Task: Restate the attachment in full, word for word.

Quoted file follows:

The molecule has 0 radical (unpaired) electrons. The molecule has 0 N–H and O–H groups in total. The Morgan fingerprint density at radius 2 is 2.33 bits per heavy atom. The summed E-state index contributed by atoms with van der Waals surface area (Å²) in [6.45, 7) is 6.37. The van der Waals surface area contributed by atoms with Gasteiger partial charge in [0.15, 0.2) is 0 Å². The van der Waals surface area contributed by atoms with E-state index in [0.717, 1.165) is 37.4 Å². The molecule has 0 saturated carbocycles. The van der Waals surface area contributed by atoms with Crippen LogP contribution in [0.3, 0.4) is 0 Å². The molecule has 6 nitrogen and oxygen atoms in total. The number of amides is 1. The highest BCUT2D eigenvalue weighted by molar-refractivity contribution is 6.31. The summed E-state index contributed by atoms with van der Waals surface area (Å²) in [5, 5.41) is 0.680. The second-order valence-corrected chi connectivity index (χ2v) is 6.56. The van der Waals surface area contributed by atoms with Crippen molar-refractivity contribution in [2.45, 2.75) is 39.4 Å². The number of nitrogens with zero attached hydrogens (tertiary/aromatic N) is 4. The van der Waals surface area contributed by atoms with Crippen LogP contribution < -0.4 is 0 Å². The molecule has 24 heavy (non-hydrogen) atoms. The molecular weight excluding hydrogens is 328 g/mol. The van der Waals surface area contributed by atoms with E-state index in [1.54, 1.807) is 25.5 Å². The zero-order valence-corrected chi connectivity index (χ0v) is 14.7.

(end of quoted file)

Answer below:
The molecule has 0 radical (unpaired) electrons. The molecule has 0 N–H and O–H groups in total. The Morgan fingerprint density at radius 2 is 2.33 bits per heavy atom. The summed E-state index contributed by atoms with van der Waals surface area (Å²) in [6.45, 7) is 6.37. The van der Waals surface area contributed by atoms with Gasteiger partial charge in [0.15, 0.2) is 0 Å². The van der Waals surface area contributed by atoms with E-state index in [0.717, 1.165) is 37.4 Å². The molecule has 0 saturated carbocycles. The van der Waals surface area contributed by atoms with Crippen LogP contribution in [0.3, 0.4) is 0 Å². The molecule has 6 nitrogen and oxygen atoms in total. The number of amides is 1. The highest BCUT2D eigenvalue weighted by molar-refractivity contribution is 6.31. The summed E-state index contributed by atoms with van der Waals surface area (Å²) in [5, 5.41) is 0.680. The second-order valence-corrected chi connectivity index (χ2v) is 6.56. The van der Waals surface area contributed by atoms with Crippen molar-refractivity contribution in [2.45, 2.75) is 39.4 Å². The number of nitrogens with zero attached hydrogens (tertiary/aromatic N) is 4. The van der Waals surface area contributed by atoms with Crippen LogP contribution < -0.4 is 0 Å². The molecule has 24 heavy (non-hydrogen) atoms. The molecular weight excluding hydrogens is 328 g/mol. The van der Waals surface area contributed by atoms with E-state index in [1.54, 1.807) is 25.5 Å². The zero-order valence-corrected chi connectivity index (χ0v) is 14.7.